LIHUE — A man charged with trespassing on a Wainiha property he claims is his by right of a Hawaiian royal patent was arraigned Wednesday in Circuit Court.
Rather than entering a plea, Jesse James Steele of Wainiha refused on the grounds of a lack of jurisdiction.
“I’m a sovereign human being. This court has no legal authority over me as a kanaka here in the kingdom of Hawaii,” he told Fifth Circuit Court judge Michael Soong. “I would like to give the opportunity for you now and the state prosecutor to dismiss my charges with prejudice.”
Soong denied the motion and instead entered a not guilty plea on Steele’s behalf.
“Jurisdiction is an element the state would have to prove in order to convict you. We’re not in the trial stage yet,” Soong said. “It would have to be proved in trial. You wanted to file a motion to dismiss based on lack of jurisdiction. You could do that also.”
Steele said the court would have to provide legal proof of a treaty of annexation (the document that made Hawaii part of the U.S.) before entering a plea.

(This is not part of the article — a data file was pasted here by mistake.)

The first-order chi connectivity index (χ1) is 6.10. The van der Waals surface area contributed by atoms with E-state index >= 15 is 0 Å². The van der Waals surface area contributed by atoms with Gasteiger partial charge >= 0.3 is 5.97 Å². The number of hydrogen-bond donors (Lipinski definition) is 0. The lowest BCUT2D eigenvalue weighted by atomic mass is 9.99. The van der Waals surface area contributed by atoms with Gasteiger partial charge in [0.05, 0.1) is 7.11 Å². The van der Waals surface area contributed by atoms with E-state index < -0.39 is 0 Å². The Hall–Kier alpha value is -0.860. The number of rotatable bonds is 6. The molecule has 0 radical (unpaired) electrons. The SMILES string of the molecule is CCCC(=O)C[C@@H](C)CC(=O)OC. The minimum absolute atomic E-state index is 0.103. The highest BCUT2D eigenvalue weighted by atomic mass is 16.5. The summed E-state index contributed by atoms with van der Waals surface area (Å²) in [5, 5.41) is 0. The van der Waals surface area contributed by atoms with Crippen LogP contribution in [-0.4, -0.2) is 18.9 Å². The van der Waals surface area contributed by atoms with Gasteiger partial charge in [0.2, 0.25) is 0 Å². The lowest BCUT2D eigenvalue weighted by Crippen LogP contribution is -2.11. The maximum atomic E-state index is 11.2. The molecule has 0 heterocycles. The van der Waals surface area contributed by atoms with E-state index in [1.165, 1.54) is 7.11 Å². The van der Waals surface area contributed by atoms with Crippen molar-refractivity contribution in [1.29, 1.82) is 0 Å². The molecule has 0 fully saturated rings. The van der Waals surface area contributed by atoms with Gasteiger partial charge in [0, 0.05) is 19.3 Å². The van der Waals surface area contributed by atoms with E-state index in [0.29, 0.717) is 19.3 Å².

“I don’t need to speak to any attorney,” Steele said.
About 7:40 a.m. April 4, police received a complaint regarding individuals who were reportedly blocking access to the entrance of a privately-owned property at 4600 Ananalu Road in Wainiha, according to county spokeswoman Sarah Blane.
Contractors hired by the property owner were reportedly attempting to access the property to remove an illegal wooden structure that was built without the owner’s permission.
Officers arrived at the scene and located four individuals blocking access to the property. Officers notified the individuals of the violation and after refusing to vacate the premises, the violators were arrested.
Steele was arrested for disorderly conduct and trespassing and posted $100 bail.
If convicted, the Wainiha resident faces a maximum sentence of 30 days in jail and a $1,000 fine.
A court trial is set for July 27, 9 a.m.